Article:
Electronic ISSN 2287-0237




The skeletal bone development during an organism’s changes in shape and size show a difference between chronological ages and a child’s assessment to estimate the maturity of a child’s skeletal system. The evaluation might indicate a growth disorder, endocrine diseases, neuro diseases, and newborn malnutrition. Primarily, the evaluation methods start with taking an x-ray image of the left hand covering bones from wrist to fingertips. Later, the bones on the x-ray image are compared with radiographs in a standardized atlas of bone development collected from children of the same sex and age, ranging from 0-228 months.

Generally, bone age assessment has been performed manually over the past decades using either Greulich and Pyle (GP)1 or Tanner-Whitehouse (TW2)2 methods. In both cases, the evaluation requires considerable time and its accuracy may have to rely on a clinician’s experience. Therefore, a fully automatic bone age assessment system is strongly recommended. It would not replace the physicians but rather it would support their decision with AI technology.

In medical image processing, among various techniques in AI, Machine Learning (ML) is important3. Apart from ML, Deep Learning (DL) is one of the cutting edge technologies that applies ML to large data, which is a dominant approach for medical imaging, especially, applied in segmentation4 and classification5. Therefore, this research aims to develop a bone age assessment system that applies a DL based method, convolutional neural networks (CNNs). Besides, the designing of the CNNs model architecture for bone age prediction, this research intends to evaluate the performance of various pre-trained models including ResNet-50, Inception-V3, and VGG-16 in order to create an appropriate design of pre-trained layer for CNNs in bone age prediction.

The convolutional neural network (CNNs or ConvNets) is one of the most effective algorithms for image classifications6 including x-ray images for bone age assessment. There are numerous researches that have been conducted for bone age prediction. CNNs, for example, were applied by Tom Van Steenkiste and others7 to evaluate the effectiveness of data augmentation in CNNs. Not only the performance of various methods applied in CNNs8 were investigated but also the different architectures of CNNs9,10 were examined. Moreover, successful CNNs were compared to results reached by humans,9-11 and they showed promising results.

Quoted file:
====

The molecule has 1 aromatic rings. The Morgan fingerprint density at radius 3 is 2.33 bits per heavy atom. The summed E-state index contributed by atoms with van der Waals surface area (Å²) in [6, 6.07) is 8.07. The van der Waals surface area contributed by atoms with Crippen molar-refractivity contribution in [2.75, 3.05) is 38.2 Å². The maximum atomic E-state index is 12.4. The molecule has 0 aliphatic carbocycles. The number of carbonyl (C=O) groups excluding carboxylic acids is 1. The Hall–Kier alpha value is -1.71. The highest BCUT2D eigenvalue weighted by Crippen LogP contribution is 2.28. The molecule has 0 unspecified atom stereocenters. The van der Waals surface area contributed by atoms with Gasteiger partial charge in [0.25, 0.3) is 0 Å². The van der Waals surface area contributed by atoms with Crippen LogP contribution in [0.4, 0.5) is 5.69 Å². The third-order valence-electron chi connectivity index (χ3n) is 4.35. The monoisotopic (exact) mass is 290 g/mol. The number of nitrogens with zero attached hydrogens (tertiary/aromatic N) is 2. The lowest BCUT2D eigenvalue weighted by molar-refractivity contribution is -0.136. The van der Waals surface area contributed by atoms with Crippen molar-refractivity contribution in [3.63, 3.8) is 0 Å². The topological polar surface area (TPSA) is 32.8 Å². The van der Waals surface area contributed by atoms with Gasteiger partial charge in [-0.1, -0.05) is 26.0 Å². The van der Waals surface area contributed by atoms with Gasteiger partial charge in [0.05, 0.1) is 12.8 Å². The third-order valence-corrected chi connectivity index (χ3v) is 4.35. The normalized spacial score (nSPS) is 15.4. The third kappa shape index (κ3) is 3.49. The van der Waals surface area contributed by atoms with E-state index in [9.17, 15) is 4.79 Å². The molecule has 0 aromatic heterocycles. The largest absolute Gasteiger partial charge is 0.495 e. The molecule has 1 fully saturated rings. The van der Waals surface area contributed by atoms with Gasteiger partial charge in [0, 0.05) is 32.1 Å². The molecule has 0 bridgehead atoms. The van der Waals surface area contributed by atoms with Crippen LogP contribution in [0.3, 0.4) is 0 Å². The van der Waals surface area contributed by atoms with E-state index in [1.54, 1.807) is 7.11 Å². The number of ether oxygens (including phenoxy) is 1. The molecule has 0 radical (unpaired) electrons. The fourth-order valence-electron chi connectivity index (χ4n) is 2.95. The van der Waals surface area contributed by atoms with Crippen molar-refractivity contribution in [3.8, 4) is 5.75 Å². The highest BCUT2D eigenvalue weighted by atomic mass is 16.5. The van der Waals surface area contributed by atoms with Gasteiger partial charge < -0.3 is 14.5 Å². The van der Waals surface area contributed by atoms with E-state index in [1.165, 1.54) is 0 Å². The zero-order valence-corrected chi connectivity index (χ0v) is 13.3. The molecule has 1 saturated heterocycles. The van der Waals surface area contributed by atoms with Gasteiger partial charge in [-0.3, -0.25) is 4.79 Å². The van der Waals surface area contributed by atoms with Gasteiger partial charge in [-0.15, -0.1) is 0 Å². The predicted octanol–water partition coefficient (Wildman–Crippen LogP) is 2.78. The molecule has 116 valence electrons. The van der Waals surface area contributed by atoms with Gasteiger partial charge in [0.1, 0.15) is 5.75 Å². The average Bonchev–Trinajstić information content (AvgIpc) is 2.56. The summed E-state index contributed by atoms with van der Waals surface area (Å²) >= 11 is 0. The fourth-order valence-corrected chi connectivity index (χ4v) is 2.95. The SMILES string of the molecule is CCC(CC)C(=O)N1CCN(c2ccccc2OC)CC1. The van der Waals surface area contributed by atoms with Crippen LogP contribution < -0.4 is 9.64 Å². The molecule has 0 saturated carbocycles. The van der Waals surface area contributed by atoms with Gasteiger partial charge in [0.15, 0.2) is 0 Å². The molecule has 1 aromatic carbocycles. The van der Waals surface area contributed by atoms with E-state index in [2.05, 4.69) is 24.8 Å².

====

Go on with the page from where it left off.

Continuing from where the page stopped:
That said, the CNNs model generally performs well if it is given balanced data. The dataset would have almost the same number of images in each category in order to train the model. Imbalanced data can impede generalization and this may cause the model to make grave mistakes after training. Therefore, solving an imbalanced dataset is mandatory and this can be achieved by resampling techniques12; oversampling and undersampling.

CNNs take an input x-ray image, process it and classify it under certain categories (the bone age, 0-240 months for this paper). CNN has two main parts including feature learning (Convolution block(s)) and classification (fully connected layer). CNNs works as an image recognition by transforming the x-ray image through layers to a class score as shown in Figure 1.

Besides the modification of CNNs’ architecture for improving the model’s performance, transfer learning13,14 is widely utilized in CNNs. It could improve accuracy of CNNs in a timesaving way because transfer learning is built as a pre-trained model. The model was trained on a large benchmark dataset (a variety of images) to solve a problem similar to itself (the image classification in this paper)

There are numerous pre-trained models that have been used in CNNs, however, the investigation of transfer learning algorithms in this research focuses on their characteristics, widely applied in image classification, which are ResNet-50, Inception-V3, and VGG-16.